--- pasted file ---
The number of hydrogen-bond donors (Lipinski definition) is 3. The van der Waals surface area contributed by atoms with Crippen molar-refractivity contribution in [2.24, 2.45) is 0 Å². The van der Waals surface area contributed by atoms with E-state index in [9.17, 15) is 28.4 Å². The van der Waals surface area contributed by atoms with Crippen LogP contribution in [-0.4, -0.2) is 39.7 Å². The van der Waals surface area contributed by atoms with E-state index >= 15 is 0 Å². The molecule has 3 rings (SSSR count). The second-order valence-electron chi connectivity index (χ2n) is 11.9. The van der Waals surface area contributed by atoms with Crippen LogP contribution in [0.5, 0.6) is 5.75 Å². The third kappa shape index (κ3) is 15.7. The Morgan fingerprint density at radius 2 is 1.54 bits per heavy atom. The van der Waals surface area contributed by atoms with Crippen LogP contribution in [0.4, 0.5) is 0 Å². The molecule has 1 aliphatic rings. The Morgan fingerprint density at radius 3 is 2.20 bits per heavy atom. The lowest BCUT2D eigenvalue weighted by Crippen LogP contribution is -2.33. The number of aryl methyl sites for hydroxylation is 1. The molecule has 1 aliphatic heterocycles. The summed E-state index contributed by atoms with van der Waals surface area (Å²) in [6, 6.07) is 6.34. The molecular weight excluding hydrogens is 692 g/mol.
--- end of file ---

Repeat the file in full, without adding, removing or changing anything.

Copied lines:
The number of hydrogen-bond donors (Lipinski definition) is 3. The van der Waals surface area contributed by atoms with Crippen molar-refractivity contribution in [2.24, 2.45) is 0 Å². The van der Waals surface area contributed by atoms with E-state index in [9.17, 15) is 28.4 Å². The van der Waals surface area contributed by atoms with Crippen LogP contribution in [-0.4, -0.2) is 39.7 Å². The van der Waals surface area contributed by atoms with E-state index >= 15 is 0 Å². The molecule has 3 rings (SSSR count). The second-order valence-electron chi connectivity index (χ2n) is 11.9. The van der Waals surface area contributed by atoms with Crippen LogP contribution in [0.5, 0.6) is 5.75 Å². The third kappa shape index (κ3) is 15.7. The Morgan fingerprint density at radius 2 is 1.54 bits per heavy atom. The van der Waals surface area contributed by atoms with Crippen LogP contribution in [0.4, 0.5) is 0 Å². The molecule has 1 aliphatic rings. The Morgan fingerprint density at radius 3 is 2.20 bits per heavy atom. The lowest BCUT2D eigenvalue weighted by Crippen LogP contribution is -2.33. The number of aryl methyl sites for hydroxylation is 1. The molecule has 1 aliphatic heterocycles. The summed E-state index contributed by atoms with van der Waals surface area (Å²) in [6, 6.07) is 6.34. The molecular weight excluding hydrogens is 692 g/mol.